From the Editor
Partial Answers 2/1 continues the study of some of the subjects raised in the two issues for 2003, including the topic of Literature and the Ideas of Space -- here most directly treated in Rajeev S. Patke’s essay on poetry which uses islands as figures of the tension between isolation and community. Since in most of the articles below spaces mainly pertain to geographical expanses inhabited by different cultures and nations, this line of interest links up with our new rubric, the Cultural Other. Owing to this thematic closeness the material of Partial Answers 2/1 is arranged not according to rubrics but, roughly, according to the chronology of the literary works discussed.
Janet Thormann’s essay initiates our discussion of the Cultural Other. The article deals with Old English poems and discusses their construction of the Jew as the moral, cultural, and religious other. Using the terminology of post-colonial studies, Thormann shows how the cultural other is colonized not geographically but textually, in order to help define the cultural and national self of the Anglo-Saxons both in contrast and, more importantly, in identification with the Jews of Scripture.
Natalia Pervukhina’s article on the nineteenth-century Russian intellectual Vladimir Pecherin discusses, by contrast, a dialectics between its protagonist’s choice to live in voluntary exile, under a political culture different from his own, and his autobiographical fashioning of himself in literary and cultural terms still shared with his target audience in his motherland rather than with his actual human environment. The paper thus deals with an addressivity that is partly similar to that discussed in Mara Beller’s essay in Partial Answers 1/2. While Pecherin’s life could be seen as entering a dialogue with the ship-shape careers of his former fellow-students, and while his literary self-conception argues against images of him in the works of others, his memoir conciliates his Russian addressees by appealing to the ideas and literary topoi that had built their cultural identity.
In times when one of the most intense collective fears is that of culture wars, the concept of cultural otherness cannot but raise the issue of military cataclysms. Gershon Shaked’s essay discusses the work of Franz Kafka and Shmuel Yosef Agnon as, indeed, post-cataclysmic, and as combining rebelliousness against tradition and authority with an ambivalent nostalgia for the real or apparent social, religious, and ethnic harmonies of the pax Habsburgiana disrupted by World War I.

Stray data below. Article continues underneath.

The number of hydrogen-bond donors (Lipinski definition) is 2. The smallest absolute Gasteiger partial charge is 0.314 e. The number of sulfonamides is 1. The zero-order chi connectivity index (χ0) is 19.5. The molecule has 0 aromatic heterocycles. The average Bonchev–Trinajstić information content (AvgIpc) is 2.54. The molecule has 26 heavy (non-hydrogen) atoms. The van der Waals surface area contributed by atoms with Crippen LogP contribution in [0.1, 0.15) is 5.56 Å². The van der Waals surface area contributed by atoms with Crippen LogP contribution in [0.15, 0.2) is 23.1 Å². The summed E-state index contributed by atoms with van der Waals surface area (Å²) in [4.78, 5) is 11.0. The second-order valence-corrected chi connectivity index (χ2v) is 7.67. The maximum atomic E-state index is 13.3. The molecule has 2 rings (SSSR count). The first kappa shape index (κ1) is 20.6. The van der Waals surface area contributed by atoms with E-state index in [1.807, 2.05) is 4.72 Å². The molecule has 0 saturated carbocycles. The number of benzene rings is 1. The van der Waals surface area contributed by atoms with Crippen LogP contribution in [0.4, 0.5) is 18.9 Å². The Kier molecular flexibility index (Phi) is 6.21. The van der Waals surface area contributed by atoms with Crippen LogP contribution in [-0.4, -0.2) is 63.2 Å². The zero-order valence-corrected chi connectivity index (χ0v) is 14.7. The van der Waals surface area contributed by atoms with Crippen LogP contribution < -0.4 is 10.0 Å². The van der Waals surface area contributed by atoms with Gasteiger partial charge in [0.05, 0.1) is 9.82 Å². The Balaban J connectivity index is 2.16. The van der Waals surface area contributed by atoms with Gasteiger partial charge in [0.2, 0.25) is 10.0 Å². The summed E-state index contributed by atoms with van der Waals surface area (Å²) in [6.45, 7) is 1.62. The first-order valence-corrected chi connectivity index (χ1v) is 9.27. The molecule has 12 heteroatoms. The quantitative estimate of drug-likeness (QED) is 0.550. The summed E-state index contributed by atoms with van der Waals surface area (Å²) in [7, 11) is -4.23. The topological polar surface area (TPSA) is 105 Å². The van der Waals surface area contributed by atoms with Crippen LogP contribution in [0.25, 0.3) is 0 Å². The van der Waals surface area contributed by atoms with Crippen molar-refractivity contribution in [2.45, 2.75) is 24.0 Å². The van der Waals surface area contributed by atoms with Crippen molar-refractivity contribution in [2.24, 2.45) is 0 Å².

Yael Feldman’s essay addresses the issue of war and peace via the problem of gendering the military impulse. After tracing the development of feminist positions associated with nineteenth- and twentieth-century peace movements, the essay focuses on Virginia Woolf’s constructivist approach to gender in relation to war, arguing for the partial influence of her reading of Freud on the codification of her ideas.
Gender issues are also raised in Janice Stewart’s essay, the other part of our double bill on Virginia Woolf. Stewart discusses Woolf’s “madness” as a liability associated with the work of the “melancholic genius,” the latter having been, in tune with an Aristotelian tradition, a masculine construct, both in her culture and in the history of her family. The essay discusses Woolf’s uneasy appropriation of this construct for female creativity and for the self-conception of the woman writer.
It must be noted that the next issue of Partial Answers will continue the examination of Virginia Woolf’s work in the context of ideas relevant to the twenty-first century (it will likewise continue its series of articles on modern poetry, begun by Diane Hunter in 1/1 and continued by Frank J. Kearful and Rajeev S. Patke in 1/2 and 2/1). Feldman and Stewart do more than apply modern theoretical concepts to classical literary works: they show that those works provide a comment on present-day ideas, ideas with the help of which present-day intellectuals attempt to respond to current philosophical and ideological challenges.
This form of dialogue also eminently characterizes Ortwin de Graef’s essay on Wordsworth’s Salisbury Plain poems. The essay engages with Geoffrey Hartman’s belief that Wordsworth’s poetry played a significant role in shaping the culture that would keep England safe from the ravages of the kind suffered by continental Europe. It traces the motif of the infant in Wordsworth’s early poetry, showing the mechanics through which Wordsworth’s thought, self-correcting in consecutive revisions of one poetic nucleus, balances personal sympathy against an implicit call for a social order where the need for such sympathy would be reduced by more systematically institutionalized ways of alleviating human suffering.
The Editorial Board is interested in further submissions that would likewise relate ideas tested in classical literature to the issues debated in our own time.